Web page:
Miter Saws

OK I have a question. What is the best miter saw made for critical angled cuts and square end trim cuts?
Thanks George
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DeWalt RAS.
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Rumpty

Radial Arm Saw Forum: http://forums.delphiforums.com/woodbutcher/start
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Frosty Thunder wrote:

Omga?
http://www.omgainc.com /
There are others.
UA100
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On Wed, 24 Nov 2004 16:54:51 -0500, "Frosty Thunder"

any miter saw, followed by a lion trimmer.
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snipped-for-privacy@thanks.com wrote:

hear, hear!
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The one that has been carefully and skillfully adjusted.
I don't mean to sound condescending but you can't trust any manufacturer's factory settings. Every power tool needs to be checked for accuracy. Most of them (at least the contractor- and cabinet-grade machines) will make the kinds of cuts you describe after being carefully set up.
I have a remanufactured Delta power miter box I spent three days adjusting (without the aid of a dial indicator). It now cuts virtually perfectly.

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You must stay away from the sliding compound miter saws. Many here will claim they're accurate but this is pure fantasy and I advise to do the test yourself. Pull them all the way to their full extension and move them sideways. You'll see as much 1/8" of play sometimes on some models (DeWalt, Makita, the Hitachi isn't that better either, etc...).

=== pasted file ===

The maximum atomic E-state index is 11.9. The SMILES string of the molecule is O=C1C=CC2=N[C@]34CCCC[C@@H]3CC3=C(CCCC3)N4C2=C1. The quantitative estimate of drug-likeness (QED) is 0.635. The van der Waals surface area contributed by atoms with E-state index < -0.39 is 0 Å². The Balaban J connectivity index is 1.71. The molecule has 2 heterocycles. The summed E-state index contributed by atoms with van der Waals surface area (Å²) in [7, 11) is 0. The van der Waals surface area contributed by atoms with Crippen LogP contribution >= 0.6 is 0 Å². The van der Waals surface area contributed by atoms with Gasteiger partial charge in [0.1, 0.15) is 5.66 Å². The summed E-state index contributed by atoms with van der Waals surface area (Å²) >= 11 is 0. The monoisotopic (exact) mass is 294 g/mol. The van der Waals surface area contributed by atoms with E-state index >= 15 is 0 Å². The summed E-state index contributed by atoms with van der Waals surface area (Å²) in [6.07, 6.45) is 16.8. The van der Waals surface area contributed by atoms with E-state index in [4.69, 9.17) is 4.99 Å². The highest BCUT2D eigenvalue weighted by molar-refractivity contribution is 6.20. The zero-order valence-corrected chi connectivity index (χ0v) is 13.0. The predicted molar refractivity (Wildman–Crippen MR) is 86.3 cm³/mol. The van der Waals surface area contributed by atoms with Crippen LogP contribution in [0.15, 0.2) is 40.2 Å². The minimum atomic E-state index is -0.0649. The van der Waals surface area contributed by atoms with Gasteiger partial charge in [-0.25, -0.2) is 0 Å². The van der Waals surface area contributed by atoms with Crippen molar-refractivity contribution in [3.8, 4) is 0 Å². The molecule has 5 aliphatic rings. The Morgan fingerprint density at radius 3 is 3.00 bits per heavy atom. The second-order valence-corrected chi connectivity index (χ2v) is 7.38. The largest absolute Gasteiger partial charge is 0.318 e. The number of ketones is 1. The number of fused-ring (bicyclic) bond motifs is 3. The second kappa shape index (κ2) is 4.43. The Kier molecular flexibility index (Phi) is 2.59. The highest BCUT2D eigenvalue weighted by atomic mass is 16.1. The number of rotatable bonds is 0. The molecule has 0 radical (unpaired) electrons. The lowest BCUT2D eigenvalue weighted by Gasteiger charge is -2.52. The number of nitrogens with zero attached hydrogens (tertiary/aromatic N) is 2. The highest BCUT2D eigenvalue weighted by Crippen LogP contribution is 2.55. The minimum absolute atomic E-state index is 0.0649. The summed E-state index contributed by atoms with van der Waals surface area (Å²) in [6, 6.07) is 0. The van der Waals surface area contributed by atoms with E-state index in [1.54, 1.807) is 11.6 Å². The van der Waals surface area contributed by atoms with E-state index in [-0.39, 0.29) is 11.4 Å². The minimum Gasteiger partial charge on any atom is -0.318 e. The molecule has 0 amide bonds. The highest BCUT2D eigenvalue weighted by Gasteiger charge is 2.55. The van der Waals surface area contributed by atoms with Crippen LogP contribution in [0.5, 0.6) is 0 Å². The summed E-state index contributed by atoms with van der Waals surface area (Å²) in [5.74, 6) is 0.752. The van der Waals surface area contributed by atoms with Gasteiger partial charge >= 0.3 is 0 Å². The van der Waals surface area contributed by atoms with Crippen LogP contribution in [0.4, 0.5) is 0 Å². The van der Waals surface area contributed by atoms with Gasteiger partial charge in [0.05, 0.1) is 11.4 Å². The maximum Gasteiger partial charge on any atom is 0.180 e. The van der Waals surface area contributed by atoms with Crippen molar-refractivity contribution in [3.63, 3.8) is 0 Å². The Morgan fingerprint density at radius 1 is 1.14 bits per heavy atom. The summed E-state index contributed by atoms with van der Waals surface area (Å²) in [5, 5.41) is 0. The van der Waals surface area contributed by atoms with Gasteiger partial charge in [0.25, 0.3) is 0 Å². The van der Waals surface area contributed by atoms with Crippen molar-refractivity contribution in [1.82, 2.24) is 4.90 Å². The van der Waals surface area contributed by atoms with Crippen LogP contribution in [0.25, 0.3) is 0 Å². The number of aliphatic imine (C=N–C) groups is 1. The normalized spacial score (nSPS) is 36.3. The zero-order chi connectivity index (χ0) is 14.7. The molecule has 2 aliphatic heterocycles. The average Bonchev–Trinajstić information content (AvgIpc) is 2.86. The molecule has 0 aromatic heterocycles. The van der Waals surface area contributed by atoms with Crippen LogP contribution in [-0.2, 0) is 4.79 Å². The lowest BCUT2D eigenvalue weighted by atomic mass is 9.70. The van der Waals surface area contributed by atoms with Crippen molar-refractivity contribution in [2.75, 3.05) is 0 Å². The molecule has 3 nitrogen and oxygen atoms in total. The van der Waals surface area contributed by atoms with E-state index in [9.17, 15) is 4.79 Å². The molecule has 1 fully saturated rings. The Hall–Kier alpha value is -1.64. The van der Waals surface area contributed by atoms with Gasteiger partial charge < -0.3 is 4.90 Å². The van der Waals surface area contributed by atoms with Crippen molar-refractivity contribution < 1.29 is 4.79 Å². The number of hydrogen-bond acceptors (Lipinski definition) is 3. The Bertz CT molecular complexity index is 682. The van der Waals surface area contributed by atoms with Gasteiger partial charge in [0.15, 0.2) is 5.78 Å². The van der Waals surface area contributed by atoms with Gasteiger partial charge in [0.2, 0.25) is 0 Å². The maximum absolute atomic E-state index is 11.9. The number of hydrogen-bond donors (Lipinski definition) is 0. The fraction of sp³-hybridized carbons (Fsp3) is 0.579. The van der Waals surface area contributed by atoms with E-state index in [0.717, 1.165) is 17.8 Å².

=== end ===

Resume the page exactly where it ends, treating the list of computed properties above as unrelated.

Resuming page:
Now factor in the vibrations when cutting through hard wood like maple... The saw will vibrate enough to trow off any carefull miter adjustments.
You're best bet is to pick a high end model with solid construction and of the non-sliding type.
Otherwise, the ideal tool for that is a table saw with a home made sled.
Wally
On Wed, 24 Nov 2004 16:54:51 -0500, "Frosty Thunder"

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What he said!
I have a(n) SCMS and usually use it only for rough cutting to length and putting an angle on trim to be coped. If the cut really counts, the saw needs to be locked into a non-sliding mode.
If the cut really, really counts, and/or it's wider than the non-sliding setup allows, the TS and sled are the shizzle. Table saws typically have less runout and better blades, as well. Stock miter saw blades aren't usually good enough for fine work. They're fine for framing or deck building.
For trim, a Lion trimmer can't be beat. Don't forget to cope when necessary.
Barry
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Fo Shizzle My Nizzle...
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